Recently, my husband and I burned through S1 of Orphan Black, which, as promised by virtually the entire internet, was awesome. But in all the praise I’d seen for it, a line from one review in particular stuck in my mind. The reviewer noted that, although the protagonist, Sarah, is an unlikeable character, her grifter skills make her perfectly suited to unravelling the mystery in which she finds herself. And as this was a positive review, I kept that quote in mind when we started watching, sort of by way of prewarning myself: you maybe won’t like Sarah, but that’s OK.
But here’s the thing: I fucking loved Sarah. I mean, I get what the reviewer was trying to say, in that she’s not always a sympathetic character, but that’s not the same as her actually being unlikeable. And the more I watched, the more I found myself thinking: why is this quality, the idea of likeability, considered so important for women, but so optional for men – not just in real life, but in narrative? Because when it comes to guys, we have whole fandoms bending over backwards to write soulful meta humanising male characters whose actions, regardless of their motives, are far less complex than monstrous. We take male villains and redeem them a hundred, a thousand times over – men who are murderers, stalkers, abusers, kinslayers, traitors, attempted or successful rapists; men with personal histories so bloody and tortured, it’s like looking at a battlefield. In doing this, we exhibit enormous compassion for and understanding of the nuances of human behaviour – sympathy for circumstance, for context, for motive and character and passion and rage, the heartache and, to steal a phrase, the thousand natural shocks that flesh is heir to; and as such, regardless of how I might feel about the practice as applied in specific instances, in general, it’s a praiseworthy endeavour. It helps us to see human beings, not as wholly black and white, but as flawed and complicated creatures, and we need to do that, because it’s what we are.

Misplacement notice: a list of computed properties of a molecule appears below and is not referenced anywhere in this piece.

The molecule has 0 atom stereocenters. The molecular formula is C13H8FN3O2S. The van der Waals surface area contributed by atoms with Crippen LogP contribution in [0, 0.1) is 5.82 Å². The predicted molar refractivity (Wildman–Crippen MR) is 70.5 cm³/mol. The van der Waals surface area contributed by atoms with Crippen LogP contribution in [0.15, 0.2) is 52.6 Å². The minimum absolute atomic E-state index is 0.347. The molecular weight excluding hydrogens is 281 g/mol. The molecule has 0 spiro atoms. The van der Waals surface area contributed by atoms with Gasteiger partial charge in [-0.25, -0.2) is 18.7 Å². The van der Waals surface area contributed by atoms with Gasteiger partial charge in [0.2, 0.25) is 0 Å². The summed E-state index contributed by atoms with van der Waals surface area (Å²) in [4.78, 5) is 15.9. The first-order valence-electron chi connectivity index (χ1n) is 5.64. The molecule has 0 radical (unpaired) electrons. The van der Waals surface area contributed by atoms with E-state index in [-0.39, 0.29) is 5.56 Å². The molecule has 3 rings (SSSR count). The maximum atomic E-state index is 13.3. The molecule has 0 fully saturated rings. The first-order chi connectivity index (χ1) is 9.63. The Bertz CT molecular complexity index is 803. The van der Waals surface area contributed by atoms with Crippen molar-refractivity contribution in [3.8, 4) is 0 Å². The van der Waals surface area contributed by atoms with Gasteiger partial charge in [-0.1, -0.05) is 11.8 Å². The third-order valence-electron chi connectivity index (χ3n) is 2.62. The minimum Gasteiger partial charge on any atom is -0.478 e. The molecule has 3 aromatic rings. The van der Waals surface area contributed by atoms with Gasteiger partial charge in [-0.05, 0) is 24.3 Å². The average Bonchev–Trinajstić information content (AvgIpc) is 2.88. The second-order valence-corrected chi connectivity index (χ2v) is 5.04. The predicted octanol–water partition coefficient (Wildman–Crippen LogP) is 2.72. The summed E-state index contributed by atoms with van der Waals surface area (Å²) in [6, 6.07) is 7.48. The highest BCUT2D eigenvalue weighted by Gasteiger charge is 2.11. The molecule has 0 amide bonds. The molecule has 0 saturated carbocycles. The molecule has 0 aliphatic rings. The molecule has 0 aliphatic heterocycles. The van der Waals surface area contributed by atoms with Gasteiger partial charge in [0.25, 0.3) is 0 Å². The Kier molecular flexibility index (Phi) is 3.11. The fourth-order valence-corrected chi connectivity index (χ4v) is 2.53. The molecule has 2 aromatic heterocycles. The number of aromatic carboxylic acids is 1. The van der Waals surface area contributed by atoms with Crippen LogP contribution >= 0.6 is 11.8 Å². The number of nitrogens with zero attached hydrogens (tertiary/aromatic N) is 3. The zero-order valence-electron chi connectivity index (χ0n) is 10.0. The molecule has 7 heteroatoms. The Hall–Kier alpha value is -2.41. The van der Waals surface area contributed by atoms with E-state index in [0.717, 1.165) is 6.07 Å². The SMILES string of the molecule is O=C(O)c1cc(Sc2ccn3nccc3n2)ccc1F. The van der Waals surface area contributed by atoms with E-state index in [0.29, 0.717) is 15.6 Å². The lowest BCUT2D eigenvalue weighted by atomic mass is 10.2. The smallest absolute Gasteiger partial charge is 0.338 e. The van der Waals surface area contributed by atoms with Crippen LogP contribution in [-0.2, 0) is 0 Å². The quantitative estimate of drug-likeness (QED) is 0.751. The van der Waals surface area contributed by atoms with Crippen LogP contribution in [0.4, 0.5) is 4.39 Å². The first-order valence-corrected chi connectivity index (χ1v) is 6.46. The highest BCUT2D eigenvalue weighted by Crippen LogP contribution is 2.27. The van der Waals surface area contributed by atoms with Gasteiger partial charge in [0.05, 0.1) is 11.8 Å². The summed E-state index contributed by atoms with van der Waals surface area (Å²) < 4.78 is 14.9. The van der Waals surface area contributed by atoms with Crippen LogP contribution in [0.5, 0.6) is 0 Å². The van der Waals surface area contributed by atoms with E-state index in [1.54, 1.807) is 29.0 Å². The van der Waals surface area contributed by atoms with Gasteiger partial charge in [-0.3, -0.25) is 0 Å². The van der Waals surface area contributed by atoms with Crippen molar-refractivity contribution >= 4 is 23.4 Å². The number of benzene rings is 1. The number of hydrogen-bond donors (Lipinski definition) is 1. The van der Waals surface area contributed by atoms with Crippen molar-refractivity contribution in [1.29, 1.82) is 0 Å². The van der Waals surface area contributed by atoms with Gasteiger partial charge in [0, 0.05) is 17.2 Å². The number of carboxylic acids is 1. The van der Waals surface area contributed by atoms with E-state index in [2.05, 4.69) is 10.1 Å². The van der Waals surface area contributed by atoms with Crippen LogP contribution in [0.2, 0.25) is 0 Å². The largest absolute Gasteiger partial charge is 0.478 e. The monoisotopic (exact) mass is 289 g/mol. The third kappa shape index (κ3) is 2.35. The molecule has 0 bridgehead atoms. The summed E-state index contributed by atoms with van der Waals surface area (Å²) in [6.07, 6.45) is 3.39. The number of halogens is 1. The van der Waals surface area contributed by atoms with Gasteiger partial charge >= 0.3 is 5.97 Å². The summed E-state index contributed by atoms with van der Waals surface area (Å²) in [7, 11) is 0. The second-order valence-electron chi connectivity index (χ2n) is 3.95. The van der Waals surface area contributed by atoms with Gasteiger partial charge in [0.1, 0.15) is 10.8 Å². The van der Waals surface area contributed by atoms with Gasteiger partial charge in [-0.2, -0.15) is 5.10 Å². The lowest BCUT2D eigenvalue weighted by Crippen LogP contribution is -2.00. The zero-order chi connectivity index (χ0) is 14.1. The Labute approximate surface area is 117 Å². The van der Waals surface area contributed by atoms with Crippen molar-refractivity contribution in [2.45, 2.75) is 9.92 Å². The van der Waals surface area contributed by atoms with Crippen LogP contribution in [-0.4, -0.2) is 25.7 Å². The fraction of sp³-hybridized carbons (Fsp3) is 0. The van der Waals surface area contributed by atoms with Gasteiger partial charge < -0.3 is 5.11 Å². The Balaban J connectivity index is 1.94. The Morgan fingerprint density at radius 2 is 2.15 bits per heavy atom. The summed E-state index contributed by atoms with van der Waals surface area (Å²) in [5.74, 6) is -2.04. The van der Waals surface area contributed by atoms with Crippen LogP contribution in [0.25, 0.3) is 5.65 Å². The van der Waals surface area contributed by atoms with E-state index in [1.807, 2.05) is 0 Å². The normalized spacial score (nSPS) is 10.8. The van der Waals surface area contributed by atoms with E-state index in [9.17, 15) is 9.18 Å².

But when it comes to women, a single selfish or not-nice act – a stolen kiss, a lie, a brushoff – is somehow enough to see them condemned as whores and bitches forever. We readily excuse our favourite male characters of murder, but if a woman politely turns down a date with someone she has no interest in, she’s a timewasting user bimbo and god, what does he even see in her? Don’t get me wrong, I’ve seen some great online meta about, for instance, the soulfulness and moral ambiguity of Black Widow, but I’ve also seen a metric fucktonne more about what that particular jaw-spasm means in that one GIF of Cumberbatch/Ackles/Hiddleston/Smith alone, and that’s before you get into the pages-long pieces about why Rumplestiltskin or Hook or Spike or Bucky Barnes or whoever is really just a tortured woobie who needs a hug. Hell, I’m guilty of writing some of that stuff myself, because see above: plus, it’s meaty and fun and exactly the kind of analysis I like to write.
And yet, we tend overwhelmingly not to write it about ladies. It’s not just our cultural obsession with pushing increasingly specific variants of the Madonna/Whore complex onto women, such that audiences are disinclined to extend to female characters the same moral/emotional licenses they extend to men; it’s also a failure to create narratives where the women aren’t just flawed, but where the audience is still encouraged to like them when they are.